The dragon watched him the entire time. ‘What’s your name?’ the dragon boomed when Aethelstan was right behind it.

Aethelstan nearly shat himself. ‘Aethelstan’, he said. ‘What’s yours?’

‘I am Magnathor. If you need to cross this bridge again, and I am still here, just tell me your name – I will remember who you are, and I shall let you pass at once.’

‘Oh …’ Aethelstan said, not relishing the thought that the dragon might still be there the next day. ‘Okay.’

Aethelstan continued walking slowly across the bridge, and the dragon continued watching him with big eyes, blinking every now and then. Aethelstan reached the other side, and walked backwards along the road into the woods.

‘Bye!’ the dragon said, and he turned back to look at the river.

‘… Bye …’ Aethelstan said, still half expecting the dragon to turn back towards him and pounce on him.

But the dragon didn’t.

The next day, in the morning, Aethelstan came to the bridge again. The dragon was still there. It looked like it had hardly moved – except for the swishing of its long tail. It still hung its head over the side of the bridge, so that it could stare down into the shimmering water.

Once again, the dragon sensed Aethelstan before he even reached the edge of the wood, and turned to look at him. Aethelstan felt much more confident in approaching the dragon today.

‘Hello, Great Dragon.’ he said as he strode onto the stone of the bridge. ‘It is I, Aethelstan.’

‘Who?’ Magnathor said, not moving his tail from across the bridge.


The dragon pondered for a moment. ‘No I don’t know who that is.’

‘It’s me – I walked across this bridge yesterday – you asked me what my name was.’

‘Doesn’t ring any bells.’ the dragon said.

‘I walked across this bridge yesterday! You asked me what my name was, and you said you’d remember it if I came to the bridge again, and let me cross!’ Aethelstan said. Was this dragon trying to trick him or something?

‘Well that doesn’t sound right.’ the dragon said. ‘I think I’d remember if I said something like that. Are you sure you’ve got the right bridge? Perhaps it was a different bridge that you crossed?’

‘I think I’d remember which bridge it was!’

‘Well how can you be sure?’

‘Because it was the one with a great big dragon on it!’

‘Alright, there’s no need to shout!’ the dragon said. ‘Tell me your name and I’ll let you cross. I’ll remember what your name is and if you come to this bridge again and I’m still on it, I’ll let you cross straight away.’

‘It’s Aethelstan!’ Aethelstan said, exasperated.

‘Aethelstan, Aethelstan …’ the dragon thought out loud. ‘That’s quite an unusual name, isn’t it?’

‘No, not really.’

‘No, I think I’ve got it – I’ll remember – it sounds like “tree”.’

‘It really doesn’t.’

The dragon pondered for a few more moments. ‘Very well – you may cross.’

The dragon moved its tail out of the way, and Aethelstan was able to cross the bridge. The dragon stared at him the entire time.

‘Bye!’ the dragon said as Aethelstan walked onto the road on the other side of the bridge.


Aethelstan walked away down the road.

The dragon continued to sit on the bridge and stare down into the water. It may have seen some fish – dragons like fish – they can watch them for hours and hours.

In the late afternoon, Aethelstan came back.

‘Hello, Great Dragon! It’s me again.’

The dragon turned and stared at him.

‘… It’s me! Aethelstan!’ Aethelstan said.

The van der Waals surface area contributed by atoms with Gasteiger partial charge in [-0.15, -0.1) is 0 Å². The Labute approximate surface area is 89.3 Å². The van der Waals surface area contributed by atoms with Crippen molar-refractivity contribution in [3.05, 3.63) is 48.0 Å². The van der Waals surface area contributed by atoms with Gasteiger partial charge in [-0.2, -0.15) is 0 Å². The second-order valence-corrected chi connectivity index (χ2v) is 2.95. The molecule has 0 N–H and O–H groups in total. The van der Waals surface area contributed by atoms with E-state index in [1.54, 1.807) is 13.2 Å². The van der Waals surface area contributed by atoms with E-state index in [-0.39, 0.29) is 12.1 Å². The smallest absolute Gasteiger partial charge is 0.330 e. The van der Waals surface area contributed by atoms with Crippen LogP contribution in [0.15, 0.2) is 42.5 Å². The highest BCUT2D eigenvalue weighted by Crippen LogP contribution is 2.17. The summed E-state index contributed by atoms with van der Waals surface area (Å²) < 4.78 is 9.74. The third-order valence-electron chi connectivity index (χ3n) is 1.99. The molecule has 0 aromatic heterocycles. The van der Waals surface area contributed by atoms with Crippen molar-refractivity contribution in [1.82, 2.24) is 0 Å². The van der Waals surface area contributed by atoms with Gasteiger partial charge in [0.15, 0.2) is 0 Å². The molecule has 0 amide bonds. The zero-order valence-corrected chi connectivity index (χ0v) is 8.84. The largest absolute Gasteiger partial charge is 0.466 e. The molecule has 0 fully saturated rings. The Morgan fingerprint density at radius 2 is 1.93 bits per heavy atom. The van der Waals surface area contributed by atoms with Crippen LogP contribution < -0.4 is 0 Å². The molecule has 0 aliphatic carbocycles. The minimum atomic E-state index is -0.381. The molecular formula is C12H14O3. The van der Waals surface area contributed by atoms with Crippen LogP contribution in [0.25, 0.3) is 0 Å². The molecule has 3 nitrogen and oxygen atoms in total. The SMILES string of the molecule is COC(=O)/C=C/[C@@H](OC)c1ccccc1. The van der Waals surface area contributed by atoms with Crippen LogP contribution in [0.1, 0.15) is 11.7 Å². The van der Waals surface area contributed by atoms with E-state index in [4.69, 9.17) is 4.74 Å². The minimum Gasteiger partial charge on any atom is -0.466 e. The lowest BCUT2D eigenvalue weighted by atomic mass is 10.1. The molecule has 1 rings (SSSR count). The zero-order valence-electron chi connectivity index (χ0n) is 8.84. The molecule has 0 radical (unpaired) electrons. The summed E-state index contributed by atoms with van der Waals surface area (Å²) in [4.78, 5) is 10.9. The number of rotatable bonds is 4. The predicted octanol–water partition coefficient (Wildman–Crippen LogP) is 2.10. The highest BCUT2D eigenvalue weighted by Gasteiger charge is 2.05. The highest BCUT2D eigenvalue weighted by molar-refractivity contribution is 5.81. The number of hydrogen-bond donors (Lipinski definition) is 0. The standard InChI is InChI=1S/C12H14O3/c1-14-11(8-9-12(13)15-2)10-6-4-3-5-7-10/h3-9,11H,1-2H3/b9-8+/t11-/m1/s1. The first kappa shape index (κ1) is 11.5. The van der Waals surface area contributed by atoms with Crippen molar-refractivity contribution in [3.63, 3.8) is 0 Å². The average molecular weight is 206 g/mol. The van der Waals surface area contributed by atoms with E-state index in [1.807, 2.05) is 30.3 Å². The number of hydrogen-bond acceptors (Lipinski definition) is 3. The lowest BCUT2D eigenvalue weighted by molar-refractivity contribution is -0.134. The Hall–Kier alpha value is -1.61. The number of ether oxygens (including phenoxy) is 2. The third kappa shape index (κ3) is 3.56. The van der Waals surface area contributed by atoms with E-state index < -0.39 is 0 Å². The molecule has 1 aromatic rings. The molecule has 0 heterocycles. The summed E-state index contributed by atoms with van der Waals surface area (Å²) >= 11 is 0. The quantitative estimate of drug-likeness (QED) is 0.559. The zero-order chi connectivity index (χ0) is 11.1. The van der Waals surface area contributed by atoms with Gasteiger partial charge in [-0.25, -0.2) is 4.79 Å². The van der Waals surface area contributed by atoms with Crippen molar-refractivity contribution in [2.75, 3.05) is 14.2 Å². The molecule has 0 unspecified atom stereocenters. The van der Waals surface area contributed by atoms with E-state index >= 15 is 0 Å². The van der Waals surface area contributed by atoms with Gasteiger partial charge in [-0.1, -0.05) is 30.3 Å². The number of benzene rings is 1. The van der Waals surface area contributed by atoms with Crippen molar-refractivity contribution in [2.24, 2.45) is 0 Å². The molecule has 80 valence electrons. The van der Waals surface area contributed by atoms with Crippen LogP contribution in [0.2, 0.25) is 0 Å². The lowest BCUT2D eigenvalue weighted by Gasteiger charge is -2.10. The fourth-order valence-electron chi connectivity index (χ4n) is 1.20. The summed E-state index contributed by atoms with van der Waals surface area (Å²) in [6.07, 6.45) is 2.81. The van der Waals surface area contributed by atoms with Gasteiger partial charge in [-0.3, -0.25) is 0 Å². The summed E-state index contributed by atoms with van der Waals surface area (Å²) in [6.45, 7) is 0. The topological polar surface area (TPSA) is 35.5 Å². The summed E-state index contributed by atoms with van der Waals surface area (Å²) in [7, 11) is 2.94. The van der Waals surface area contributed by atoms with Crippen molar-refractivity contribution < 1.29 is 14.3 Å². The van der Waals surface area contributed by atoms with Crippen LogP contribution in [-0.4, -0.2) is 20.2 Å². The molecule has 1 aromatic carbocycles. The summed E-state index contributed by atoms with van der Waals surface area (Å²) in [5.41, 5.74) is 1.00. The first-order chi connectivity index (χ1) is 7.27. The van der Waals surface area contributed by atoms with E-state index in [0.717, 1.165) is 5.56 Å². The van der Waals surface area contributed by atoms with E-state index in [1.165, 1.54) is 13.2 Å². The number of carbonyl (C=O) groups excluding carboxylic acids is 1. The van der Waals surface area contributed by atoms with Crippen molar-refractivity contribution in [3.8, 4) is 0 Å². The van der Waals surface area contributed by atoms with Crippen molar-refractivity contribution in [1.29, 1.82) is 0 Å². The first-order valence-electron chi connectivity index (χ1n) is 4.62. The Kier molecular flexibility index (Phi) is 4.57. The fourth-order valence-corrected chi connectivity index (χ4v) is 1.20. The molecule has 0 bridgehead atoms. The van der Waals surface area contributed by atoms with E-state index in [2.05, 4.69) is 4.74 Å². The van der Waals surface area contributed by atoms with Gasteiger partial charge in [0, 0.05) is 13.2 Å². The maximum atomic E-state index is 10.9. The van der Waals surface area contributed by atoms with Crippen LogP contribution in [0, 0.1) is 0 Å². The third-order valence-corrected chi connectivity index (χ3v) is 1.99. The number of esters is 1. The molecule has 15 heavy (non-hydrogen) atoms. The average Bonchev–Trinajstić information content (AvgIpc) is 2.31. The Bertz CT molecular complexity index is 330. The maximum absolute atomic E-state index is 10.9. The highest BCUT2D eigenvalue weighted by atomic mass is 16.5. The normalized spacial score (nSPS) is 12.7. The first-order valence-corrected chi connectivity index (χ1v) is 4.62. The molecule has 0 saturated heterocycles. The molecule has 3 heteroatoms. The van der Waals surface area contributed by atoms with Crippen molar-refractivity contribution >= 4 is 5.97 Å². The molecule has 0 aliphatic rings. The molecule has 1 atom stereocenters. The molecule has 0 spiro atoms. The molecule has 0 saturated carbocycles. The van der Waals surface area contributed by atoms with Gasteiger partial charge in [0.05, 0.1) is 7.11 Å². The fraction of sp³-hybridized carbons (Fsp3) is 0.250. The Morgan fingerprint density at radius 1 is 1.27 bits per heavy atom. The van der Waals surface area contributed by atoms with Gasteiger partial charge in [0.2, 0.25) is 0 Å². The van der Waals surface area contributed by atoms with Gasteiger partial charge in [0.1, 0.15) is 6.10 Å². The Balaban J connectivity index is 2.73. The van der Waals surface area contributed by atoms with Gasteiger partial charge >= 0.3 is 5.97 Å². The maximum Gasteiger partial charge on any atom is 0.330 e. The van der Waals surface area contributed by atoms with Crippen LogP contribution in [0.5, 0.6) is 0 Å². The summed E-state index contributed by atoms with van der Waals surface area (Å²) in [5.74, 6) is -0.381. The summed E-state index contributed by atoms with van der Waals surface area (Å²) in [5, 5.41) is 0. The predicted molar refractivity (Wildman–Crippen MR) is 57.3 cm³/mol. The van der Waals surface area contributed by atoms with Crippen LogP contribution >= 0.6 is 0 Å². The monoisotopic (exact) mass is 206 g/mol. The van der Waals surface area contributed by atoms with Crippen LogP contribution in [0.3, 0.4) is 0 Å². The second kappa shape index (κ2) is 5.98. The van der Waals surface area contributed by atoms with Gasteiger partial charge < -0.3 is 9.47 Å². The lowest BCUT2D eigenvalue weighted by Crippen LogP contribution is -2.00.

‘… Who?’

‘Oh my god! You saw me this morning!’

‘No I didn’t.’


‘Alright! There’s no need to shout!’ the dragon said. ‘Are you sure you didn’t meet a different dragon?’

‘Yes! It was you! On this bridge!’

‘Well how can you be sure?’

‘How many dragons do you think I meet?!’

‘Well I’m sure I don’t know.’

‘It was you! I met you! Here! On this bridge! This morning! And yesterday!’



‘Well I have no recollection of this at all.’

‘Look, both times you asked me my name, and you said you’d remember it, and if I came back to the bridge and you were still on it, you’d remember who I was and let me cross straight away!’

‘Oh that’s a good idea!’ the dragon said. ‘What’s your name?’


‘Is that a name? I don’t think I’ve ever heard it before.’

‘You heard it about a minute ago!’

‘Well I will remember it, and if you should ever come this way again-‘

‘I go across the bridge twice a day.’

‘-just tell me your name and I’ll let you cross straight away.’ the dragon said.

The dragon moved its tail out of the way again, and Aethelstan crossed the bridge.

‘Nice meeting you for the first time!’ the dragon called out.

‘That was the third time!’

Aethelstan walked away down the road, and the dragon went back to staring at the water.

The next day, Aethelstan returned. He was hoping that the dragon had gone, so that he wouldn’t have to explain to it again how they’d already met. But he saw that the dragon was, in fact, still there – its blue scales gleaming in the sunlight, and its tail swishing from side to side as it looked down into the rushing water of the river.

‘Hello, Great Dragon. It’s me, Aethelstan … again.’

The dragon turned to look at him and blinked.

‘… It’s me … Aethelstan … do you remember? From yesterday … and the day before.’

‘Have we met?’

‘Oh my god! Yes, we have met! Three times! Twice yesterday and once the day before!’

‘Oh I didn’t meet anyone yesterday. Or the day before.’

‘Oh my god! Yes you did! You met me! Do you remember?!’

‘Well I’m pretty sure I didn’t.’ the dragon said indignantly. ‘I haven’t met anyone since I came here.’


‘Such a quiet part of the country – untouched by human hands.’

‘You are sitting on a bridge that humans built!’

‘Oh gosh – I’m in your way, aren’t I?’

‘Yes! Yes you are!’

The dragon coiled its tail around itself again, and Aethelstan crossed the bridge.

‘Oh I’ve just had a thought!’

‘Let me guess …’

‘Next time you come to the bridge, if I’m still on it, tell me your name. I’ll remember you and let you cross.’